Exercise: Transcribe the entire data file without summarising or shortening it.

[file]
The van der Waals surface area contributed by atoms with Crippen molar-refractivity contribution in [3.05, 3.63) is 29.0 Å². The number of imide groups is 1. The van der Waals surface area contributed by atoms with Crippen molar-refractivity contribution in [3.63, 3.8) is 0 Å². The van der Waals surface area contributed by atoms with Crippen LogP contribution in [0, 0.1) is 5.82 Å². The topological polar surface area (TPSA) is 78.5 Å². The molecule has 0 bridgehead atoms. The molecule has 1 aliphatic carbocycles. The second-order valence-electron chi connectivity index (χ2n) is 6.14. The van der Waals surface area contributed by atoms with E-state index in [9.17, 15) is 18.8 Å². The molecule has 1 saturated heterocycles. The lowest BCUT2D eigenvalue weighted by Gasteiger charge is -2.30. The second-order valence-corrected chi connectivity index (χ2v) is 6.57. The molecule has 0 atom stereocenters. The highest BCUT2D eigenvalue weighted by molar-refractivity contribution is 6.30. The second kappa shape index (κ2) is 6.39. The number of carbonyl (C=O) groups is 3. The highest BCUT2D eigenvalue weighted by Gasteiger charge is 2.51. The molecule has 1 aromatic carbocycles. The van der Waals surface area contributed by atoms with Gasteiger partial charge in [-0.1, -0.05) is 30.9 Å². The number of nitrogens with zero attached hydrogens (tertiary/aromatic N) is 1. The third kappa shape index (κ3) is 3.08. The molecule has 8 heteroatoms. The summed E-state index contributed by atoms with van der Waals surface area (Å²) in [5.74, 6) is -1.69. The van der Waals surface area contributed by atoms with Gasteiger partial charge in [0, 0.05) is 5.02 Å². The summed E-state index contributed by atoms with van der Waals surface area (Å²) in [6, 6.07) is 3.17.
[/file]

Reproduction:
The van der Waals surface area contributed by atoms with Crippen molar-refractivity contribution in [3.05, 3.63) is 29.0 Å². The number of imide groups is 1. The van der Waals surface area contributed by atoms with Crippen molar-refractivity contribution in [3.63, 3.8) is 0 Å². The van der Waals surface area contributed by atoms with Crippen LogP contribution in [0, 0.1) is 5.82 Å². The topological polar surface area (TPSA) is 78.5 Å². The molecule has 0 bridgehead atoms. The molecule has 1 aliphatic carbocycles. The second-order valence-electron chi connectivity index (χ2n) is 6.14. The van der Waals surface area contributed by atoms with E-state index in [9.17, 15) is 18.8 Å². The molecule has 1 saturated heterocycles. The lowest BCUT2D eigenvalue weighted by Gasteiger charge is -2.30. The second-order valence-corrected chi connectivity index (χ2v) is 6.57. The molecule has 0 atom stereocenters. The highest BCUT2D eigenvalue weighted by molar-refractivity contribution is 6.30. The second kappa shape index (κ2) is 6.39. The number of carbonyl (C=O) groups is 3. The highest BCUT2D eigenvalue weighted by Gasteiger charge is 2.51. The molecule has 1 aromatic carbocycles. The van der Waals surface area contributed by atoms with Gasteiger partial charge in [-0.1, -0.05) is 30.9 Å². The number of nitrogens with zero attached hydrogens (tertiary/aromatic N) is 1. The third kappa shape index (κ3) is 3.08. The molecule has 8 heteroatoms. The summed E-state index contributed by atoms with van der Waals surface area (Å²) in [5.74, 6) is -1.69. The van der Waals surface area contributed by atoms with Gasteiger partial charge in [0, 0.05) is 5.02 Å². The summed E-state index contributed by atoms with van der Waals surface area (Å²) in [6, 6.07) is 3.17.